Esmeralda has a pouch around her neck that is supposed to lead her to her mother, and she is not allowed to have any sort of relations with men or the enchantment will be broken.

8. Esmeralda is a lovesick teen

She is not the strong young woman we see fight Phoebus in the cathedral, or the independent young lady Disney portrayed her. She thinks about Phoebus all the time and is convinced she could love no other. Which leads to the next point…

9. Phoebus is a philanderer.

He doesn’t care about Esmeralda at all, only that she is young and pretty. There is a scene where they are romantically together, and he calls her “Similar” because he can’t remember her name, since he’s been with so many other women.

10. Esmeralda is framed for murder

Guess who’s watching Phoebus and Esmeralda when they are together? The stalking priest, Frollo. He stabs Phoebus out of jealousy, and she is framed for her sweetheart’s assumed murder. (Phoebus really lives, and he wants nothing to do with her after that ordeal).

11. Gypsies attack the cathedral

Under the impression that Esmeralda is being held there against her will (which she was sort of), they attack the cathedral to try and free her. They weren’t soldiers trying to get Esmeralda out.

12. Esmeralda’s husband betrays her to Frollo

Gringoire leads Esmeralda out of the cathedral (unbeknownst to Quasimodo), and he leaves her alone with Frollo. All because Frollo said he would be able to keep Esmeralda’s pet goat.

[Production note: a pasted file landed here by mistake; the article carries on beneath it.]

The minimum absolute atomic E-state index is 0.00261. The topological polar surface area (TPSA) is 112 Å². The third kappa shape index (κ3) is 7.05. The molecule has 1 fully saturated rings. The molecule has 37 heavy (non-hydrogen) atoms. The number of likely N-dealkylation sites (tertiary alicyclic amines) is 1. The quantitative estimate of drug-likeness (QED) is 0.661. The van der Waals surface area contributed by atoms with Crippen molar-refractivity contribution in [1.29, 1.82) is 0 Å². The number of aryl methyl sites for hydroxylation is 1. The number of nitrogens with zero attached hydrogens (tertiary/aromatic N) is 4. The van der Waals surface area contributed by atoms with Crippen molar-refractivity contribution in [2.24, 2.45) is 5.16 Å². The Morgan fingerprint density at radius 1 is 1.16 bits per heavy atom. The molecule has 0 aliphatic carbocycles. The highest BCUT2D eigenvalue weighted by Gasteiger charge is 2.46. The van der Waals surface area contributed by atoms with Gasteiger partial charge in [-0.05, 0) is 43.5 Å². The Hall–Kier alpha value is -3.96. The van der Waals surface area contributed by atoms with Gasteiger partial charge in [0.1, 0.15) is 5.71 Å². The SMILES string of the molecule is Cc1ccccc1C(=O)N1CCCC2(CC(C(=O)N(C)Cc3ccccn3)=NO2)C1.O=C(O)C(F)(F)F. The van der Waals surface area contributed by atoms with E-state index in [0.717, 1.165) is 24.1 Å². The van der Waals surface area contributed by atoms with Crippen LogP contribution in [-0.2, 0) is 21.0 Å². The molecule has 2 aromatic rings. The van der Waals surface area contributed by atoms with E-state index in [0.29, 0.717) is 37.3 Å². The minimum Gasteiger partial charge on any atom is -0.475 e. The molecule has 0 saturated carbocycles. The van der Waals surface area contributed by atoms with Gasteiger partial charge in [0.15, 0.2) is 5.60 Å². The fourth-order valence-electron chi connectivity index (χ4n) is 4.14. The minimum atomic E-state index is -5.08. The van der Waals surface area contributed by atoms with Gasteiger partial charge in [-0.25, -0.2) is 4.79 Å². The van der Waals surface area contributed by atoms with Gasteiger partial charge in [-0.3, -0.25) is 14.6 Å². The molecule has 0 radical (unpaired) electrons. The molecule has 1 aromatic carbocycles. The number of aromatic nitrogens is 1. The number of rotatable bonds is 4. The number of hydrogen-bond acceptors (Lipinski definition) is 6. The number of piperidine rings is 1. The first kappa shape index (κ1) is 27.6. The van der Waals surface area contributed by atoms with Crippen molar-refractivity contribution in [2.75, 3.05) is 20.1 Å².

13. Esmeralda’s mother is omitted

Esmeralda does find her mother, and this scene is omitted from the movie, because the mother dies soon after she is reunited with her daughter.

14. Phoebus turns against Esmeralda

Esmeralda calls out to Phoebus for help, and he callously leads her to the gallows, and back to Frollo where he gives her the ultimatum of run away with me or die.

15. Esmeralda dies

Between her mother dying, and Phoebus betraying her, she is heartbroken. When Frollo says run away with me or die, you can guess which one she chooses.

16. Quasimodo kills Frollo

As Frollo is laughing at the release of Esmeralda from his life, Quasimodo, in anger, pushes him off a balcony from the cathedral where Frollo falls to his death.

17. Quasimodo dies

He is upset that Esmeralda died, and he realizes what he’s done when he pushed Frollo from such a high height. Esmeralda is thrown into a graveyard to rot, and he holds her corpse until he dies as well.

Despite the Fact...